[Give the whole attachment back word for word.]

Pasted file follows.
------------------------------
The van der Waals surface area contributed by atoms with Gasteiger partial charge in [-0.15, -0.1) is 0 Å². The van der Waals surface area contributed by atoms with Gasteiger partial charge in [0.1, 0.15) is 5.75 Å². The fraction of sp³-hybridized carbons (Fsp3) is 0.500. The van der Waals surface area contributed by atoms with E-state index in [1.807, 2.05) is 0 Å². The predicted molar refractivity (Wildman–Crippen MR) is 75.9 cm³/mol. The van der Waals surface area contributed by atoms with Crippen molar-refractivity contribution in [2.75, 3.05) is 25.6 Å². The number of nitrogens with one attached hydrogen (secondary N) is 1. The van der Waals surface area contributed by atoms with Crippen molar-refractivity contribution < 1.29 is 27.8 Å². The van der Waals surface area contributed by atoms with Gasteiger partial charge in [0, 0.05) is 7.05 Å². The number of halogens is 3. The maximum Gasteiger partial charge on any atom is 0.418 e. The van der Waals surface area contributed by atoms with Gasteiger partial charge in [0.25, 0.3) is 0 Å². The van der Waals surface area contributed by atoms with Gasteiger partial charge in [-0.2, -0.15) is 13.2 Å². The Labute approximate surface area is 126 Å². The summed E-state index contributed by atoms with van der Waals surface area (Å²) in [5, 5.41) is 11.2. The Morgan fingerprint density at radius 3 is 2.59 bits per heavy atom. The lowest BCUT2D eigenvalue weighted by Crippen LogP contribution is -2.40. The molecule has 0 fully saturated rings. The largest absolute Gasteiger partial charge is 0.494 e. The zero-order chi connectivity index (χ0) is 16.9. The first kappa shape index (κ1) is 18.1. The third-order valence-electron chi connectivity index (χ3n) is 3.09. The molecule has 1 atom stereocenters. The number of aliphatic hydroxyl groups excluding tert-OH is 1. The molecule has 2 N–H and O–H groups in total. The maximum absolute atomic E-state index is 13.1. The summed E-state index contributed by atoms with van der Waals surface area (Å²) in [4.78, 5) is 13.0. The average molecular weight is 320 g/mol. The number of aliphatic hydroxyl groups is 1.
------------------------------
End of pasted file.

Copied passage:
The van der Waals surface area contributed by atoms with Gasteiger partial charge in [-0.15, -0.1) is 0 Å². The van der Waals surface area contributed by atoms with Gasteiger partial charge in [0.1, 0.15) is 5.75 Å². The fraction of sp³-hybridized carbons (Fsp3) is 0.500. The van der Waals surface area contributed by atoms with E-state index in [1.807, 2.05) is 0 Å². The predicted molar refractivity (Wildman–Crippen MR) is 75.9 cm³/mol. The van der Waals surface area contributed by atoms with Crippen molar-refractivity contribution in [2.75, 3.05) is 25.6 Å². The number of nitrogens with one attached hydrogen (secondary N) is 1. The van der Waals surface area contributed by atoms with Crippen molar-refractivity contribution < 1.29 is 27.8 Å². The van der Waals surface area contributed by atoms with Gasteiger partial charge in [0, 0.05) is 7.05 Å². The number of halogens is 3. The maximum Gasteiger partial charge on any atom is 0.418 e. The van der Waals surface area contributed by atoms with Gasteiger partial charge in [0.25, 0.3) is 0 Å². The van der Waals surface area contributed by atoms with Gasteiger partial charge in [-0.2, -0.15) is 13.2 Å². The Labute approximate surface area is 126 Å². The summed E-state index contributed by atoms with van der Waals surface area (Å²) in [5, 5.41) is 11.2. The Morgan fingerprint density at radius 3 is 2.59 bits per heavy atom. The lowest BCUT2D eigenvalue weighted by Crippen LogP contribution is -2.40. The molecule has 0 fully saturated rings. The largest absolute Gasteiger partial charge is 0.494 e. The zero-order chi connectivity index (χ0) is 16.9. The first kappa shape index (κ1) is 18.1. The third-order valence-electron chi connectivity index (χ3n) is 3.09. The molecule has 1 atom stereocenters. The number of aliphatic hydroxyl groups excluding tert-OH is 1. The molecule has 2 N–H and O–H groups in total. The maximum absolute atomic E-state index is 13.1. The summed E-state index contributed by atoms with van der Waals surface area (Å²) in [4.78, 5) is 13.0. The average molecular weight is 320 g/mol. The number of aliphatic hydroxyl groups is 1.